08/29/2012 11:59 pm ET Updated Oct 29, 2012

In the Eyes of a Republican: Romney's Middle Class Voters

Back in 2008, I received a call I will never forget. I was walking east on Maple Street near State and Division in Chicago. I was just passing Blue Agave, thinking about good times, good friends and great margaritas when my cell rang.

It was my dad, he had news and it sounded serious. He said, "I can't do it."

I stopped walking. I was a little scared by his tone. "What's that?" I asked.

"I can't vote for Bush again."

When I was growing up, we were Republicans. We listened to Rush Limbaugh in the car. We went to church every Sunday. I grew up with the steady drum of black and white thinking. It was a secure world because there was no gray-area. However, that world only exists when you stay on the right side of that gray line.

When our lives landed in the gray-muck it was difficult to maintain the conservative standing without getting confused on all the rules. As a young adult, I became politically indifferent. By 2008, I was living in Chicago and I could not take a step without tripping over a presidential election conversation. It was time to pay attention. My post-conservative apathy had run its course and I was slowly changing my perspectives and beliefs.

The phone conversation with my father signposts that turning point. My father having his own doubts was a significant political shift in my little world.

Here I am four years later, on the other side of the big pond, where most Europeans are completely miffed as to why anyone, who is not super wealthy, would vote Republican. I usually say I am equally miffed (I rarely divulge my Republican upbringing).

Popular liberal opinion claims Republicans are uninformed or under-informed. However, this is not necessarily true. Much of this popular liberal opinion is based on campaigns of the extreme right, the Tea Party and pretty much anything Rush Limbaugh says.

Edging away from the extreme right, you can find intelligent Republicans. It is these non-extreme Republican-voters who can put Romney in office. They want lower taxes, less government controlled entities and more privatized systems. Furthermore, many of these Republicans are driven by their religious beliefs, family values, economic status and ideological standards. If you mix all those circumstances into one pot, you have yourself a Republican-voter.

For these voters, it comes down to one simple message: Leave us alone.

These voters, in spite of the current economic climate, are doing alright. They have a steady job, decent wage and reliable health care. These are home owners who were smart (and/or lucky) enough to dodge the housing market crash. These people are not thinking of the general populous, they are thinking of themselves. And, as far as they can see (past the end of their cul-de-sac), they see rainbows and retirement.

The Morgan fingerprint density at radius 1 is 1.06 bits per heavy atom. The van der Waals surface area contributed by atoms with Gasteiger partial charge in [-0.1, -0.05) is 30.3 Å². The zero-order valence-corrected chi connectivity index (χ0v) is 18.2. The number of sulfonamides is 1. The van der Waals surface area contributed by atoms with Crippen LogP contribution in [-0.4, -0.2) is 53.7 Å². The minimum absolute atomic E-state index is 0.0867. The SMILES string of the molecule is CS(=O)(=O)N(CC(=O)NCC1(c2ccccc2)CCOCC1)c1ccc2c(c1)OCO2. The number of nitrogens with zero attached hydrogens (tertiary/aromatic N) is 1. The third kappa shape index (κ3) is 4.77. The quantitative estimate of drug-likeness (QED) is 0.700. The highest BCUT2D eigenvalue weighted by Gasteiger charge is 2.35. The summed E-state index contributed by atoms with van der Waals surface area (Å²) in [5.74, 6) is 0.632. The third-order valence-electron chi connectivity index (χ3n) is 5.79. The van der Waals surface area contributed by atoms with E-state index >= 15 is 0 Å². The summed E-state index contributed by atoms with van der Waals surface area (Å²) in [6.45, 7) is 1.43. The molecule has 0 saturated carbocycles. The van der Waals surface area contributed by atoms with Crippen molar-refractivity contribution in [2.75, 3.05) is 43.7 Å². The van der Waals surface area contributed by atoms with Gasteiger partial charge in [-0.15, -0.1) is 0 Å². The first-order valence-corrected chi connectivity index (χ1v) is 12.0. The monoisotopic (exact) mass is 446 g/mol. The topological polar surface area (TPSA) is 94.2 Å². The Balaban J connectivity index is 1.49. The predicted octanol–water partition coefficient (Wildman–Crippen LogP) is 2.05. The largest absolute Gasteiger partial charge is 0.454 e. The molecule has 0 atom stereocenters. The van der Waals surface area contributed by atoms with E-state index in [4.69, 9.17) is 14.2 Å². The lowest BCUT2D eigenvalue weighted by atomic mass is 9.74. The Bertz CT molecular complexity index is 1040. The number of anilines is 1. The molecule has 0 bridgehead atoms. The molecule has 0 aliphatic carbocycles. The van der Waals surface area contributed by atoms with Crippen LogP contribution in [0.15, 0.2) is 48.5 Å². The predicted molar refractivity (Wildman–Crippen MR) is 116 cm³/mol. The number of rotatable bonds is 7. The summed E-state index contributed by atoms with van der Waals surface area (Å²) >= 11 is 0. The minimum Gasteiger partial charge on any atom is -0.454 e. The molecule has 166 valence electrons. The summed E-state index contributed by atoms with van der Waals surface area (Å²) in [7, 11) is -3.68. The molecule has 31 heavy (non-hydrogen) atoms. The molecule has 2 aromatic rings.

The only political issue on tap for a non-extremist Romney-voter is the national debt. They blame most of this debt on the poor taking advantage of 'the system'. They do not want people living off their tax dollars. (It seems Republicans believe the vast majority of unemployed mirror the cast of Trainspotting.)

Most middle class, non-extreme Romney-voters are not overly interested in issues of birth control or marriage equality. They definitely do not want to talk about it. However, if pressured, they would morally stand with whatever church they go to on Sunday.

I can empathize with the Romney-voters. I understand how "big government" can be scary. I live in Sweden, where many things are government-run. It can be frustrating at times. However, the Swedish government will do everything it can to keep you housed, healthy and fed. So, even with the endless lines and procedures, here in Sweden, your basic needs will be met.

In the U.S., if things do not line up perfectly and there is no family to support you, your life can become pretty hopeless. The system is broken and corrupt. Job loss can spiral out of control pretty quick. If you have no family and/or are mentally ill, find a park bench and pull up a pigeon.

The 'umph' in Romney's campaign is housed in selfishness and fear of that park bench. The selfishness and fear is justified by a well-polished rhetoric. Romney-voters believe if everyone worked as hard as they did, there would be less poverty. Middle class Romney-voters believe the poor are poor because of the poor's own doing. Romney-voters do not want to pay for anyone else's mistakes or hardships. Romney-voters want their hard-earned money to be all theirs. Community support is unnecessary: Every man for himself. They think governmental support is charity and charity should be optional.

Overall, Romney-voters want their money and their families to be left alone.

All evidence to the contrary will not change their minds. To change their perspective would mean their lives would have to be touched by hardship, hardship directly affected by their own selfishness.

And it may take a President Romney to do just that.